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One of the key concepts of the real estate blogging space has been the original content and unique voices found at each different site; this originality seems to be waning a bit this year as the medium grows and the same content is published at different sites. … For example, and I’m not alone in my writing responsibilities, I write at a couple of places – – RealCentralVA – a blog focused on the Charlottesville/Central Virginia real estate market and trends affecting same.

One of the key concepts of the real estate blogging space has been the original content and unique voices found at each different site; this originality seems to be waning a bit this year as the medium grows and the same content is published at different sites. ... For example, and I'm not alone in my writing responsibilities, I write at a couple of places - - RealCentralVA - a blog focused on the Charlottesville/Central Virginia real estate market and trends affecting same.

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The demand for new and original (real estate) content is insatiable.

Duplicate content is making its way around the real estate blog world, and I am trying to determine if this is a necessarily “bad thing.” There are myriad discussions and opinions about duplicate content’s impact on search engine results. Google had a recent blog post specifically addressing duplicate content due to scrapers.

One of the key concepts of the real estate blogging space has been the original content and unique voices found at each different site; this originality seems to be waning a bit this year as the medium grows and the same content is published at different sites. It’s not spamming, but does it dilute the message and/or the content? Or does this dispersion broaden the reach? I don’t know yet.

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Producing quality content consistently for different audiences is immensely challenging, but often times the same story will appeal to different audiences, and it’s important to reach those audiences. For example, and I’m not alone in my writing responsibilities, I write at a couple of places –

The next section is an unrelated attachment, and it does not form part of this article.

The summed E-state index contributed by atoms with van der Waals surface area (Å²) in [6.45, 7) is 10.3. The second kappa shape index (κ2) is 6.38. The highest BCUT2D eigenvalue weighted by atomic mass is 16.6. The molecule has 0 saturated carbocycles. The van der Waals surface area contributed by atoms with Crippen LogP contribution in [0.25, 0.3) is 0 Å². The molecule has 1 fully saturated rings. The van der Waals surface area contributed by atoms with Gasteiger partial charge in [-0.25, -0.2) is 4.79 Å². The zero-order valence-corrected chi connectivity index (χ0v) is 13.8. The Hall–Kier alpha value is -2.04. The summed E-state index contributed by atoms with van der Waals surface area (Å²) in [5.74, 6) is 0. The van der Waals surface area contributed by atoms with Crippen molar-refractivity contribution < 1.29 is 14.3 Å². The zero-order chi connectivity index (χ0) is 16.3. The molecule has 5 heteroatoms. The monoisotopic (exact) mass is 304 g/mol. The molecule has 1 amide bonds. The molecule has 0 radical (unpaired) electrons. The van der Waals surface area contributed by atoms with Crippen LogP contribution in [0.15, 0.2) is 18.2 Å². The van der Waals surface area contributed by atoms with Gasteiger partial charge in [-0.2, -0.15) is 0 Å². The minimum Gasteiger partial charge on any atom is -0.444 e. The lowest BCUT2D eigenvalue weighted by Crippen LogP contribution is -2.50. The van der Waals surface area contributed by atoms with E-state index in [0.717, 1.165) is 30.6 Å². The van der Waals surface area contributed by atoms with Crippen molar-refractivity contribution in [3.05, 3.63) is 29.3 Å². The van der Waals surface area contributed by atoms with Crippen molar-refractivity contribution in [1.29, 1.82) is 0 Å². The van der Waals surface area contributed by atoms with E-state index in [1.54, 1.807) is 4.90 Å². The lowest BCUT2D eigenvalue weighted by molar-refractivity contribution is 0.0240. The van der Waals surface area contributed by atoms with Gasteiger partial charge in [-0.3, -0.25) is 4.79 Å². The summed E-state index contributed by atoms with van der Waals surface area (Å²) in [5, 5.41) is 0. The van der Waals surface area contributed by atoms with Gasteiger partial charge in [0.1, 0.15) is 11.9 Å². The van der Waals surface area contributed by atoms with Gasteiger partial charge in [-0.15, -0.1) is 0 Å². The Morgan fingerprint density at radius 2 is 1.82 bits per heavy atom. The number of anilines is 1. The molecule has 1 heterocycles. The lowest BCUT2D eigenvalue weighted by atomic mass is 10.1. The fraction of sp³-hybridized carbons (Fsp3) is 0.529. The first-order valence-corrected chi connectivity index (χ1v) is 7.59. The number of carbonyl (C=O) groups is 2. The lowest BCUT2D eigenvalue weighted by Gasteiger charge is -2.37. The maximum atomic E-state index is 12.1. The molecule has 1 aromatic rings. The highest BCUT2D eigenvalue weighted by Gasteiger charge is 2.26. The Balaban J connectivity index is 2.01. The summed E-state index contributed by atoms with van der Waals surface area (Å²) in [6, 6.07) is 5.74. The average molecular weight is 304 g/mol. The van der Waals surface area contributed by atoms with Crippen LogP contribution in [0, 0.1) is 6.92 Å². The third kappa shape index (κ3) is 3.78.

RealCentralVA – a blog focused on the Charlottesville/Central Virginia real estate market and trends affecting same. Readers here tend to be (thankfully) more local – local buyers, sellers, consumers, media, Realtors, etc.

Agent Genius, a national real estate magazine that discusses industry trends, news and opinion. I perceive this audience to be national real estate professionals, affiliated/related people and real estate industry voyeurs.

VARBuzz, the blog of the Virginia Association of Realtors that focuses mostly on state-level real estate issues and general trends. The audience is primarily Virginia Realtors and Virginia real estate professionals.

Why write in so many places? Simple – and for the same reason I read each site – each forum speaks to a different audience, and the overlap of readership is perhaps (unless you’re a real estate dork like me) low.

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One of the leading visionaries/thinkers in this space is Pat Kitano of TransparentRE. He has discussed Content Distribution, Blogging and Journalism, real estate blogs’ inherent “niche” qualities, and The Real Online Real Estate Magazines. Everything he writes is worth reading.

Change/education happens nationally and locally, and I want to be part of it, and part of that effort is to reach the maximum targeted audience possible.

One day soon we may see exclusivity demanded by readers and publishers – and we may see syndication networks. Would that be a desirable evolution? I don’t know that yet either.

Naturally, I am posting this in two of the places I write – because each reaches different audiences. Going forward, I am going to strive to publish unique content once – at one location.

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Written By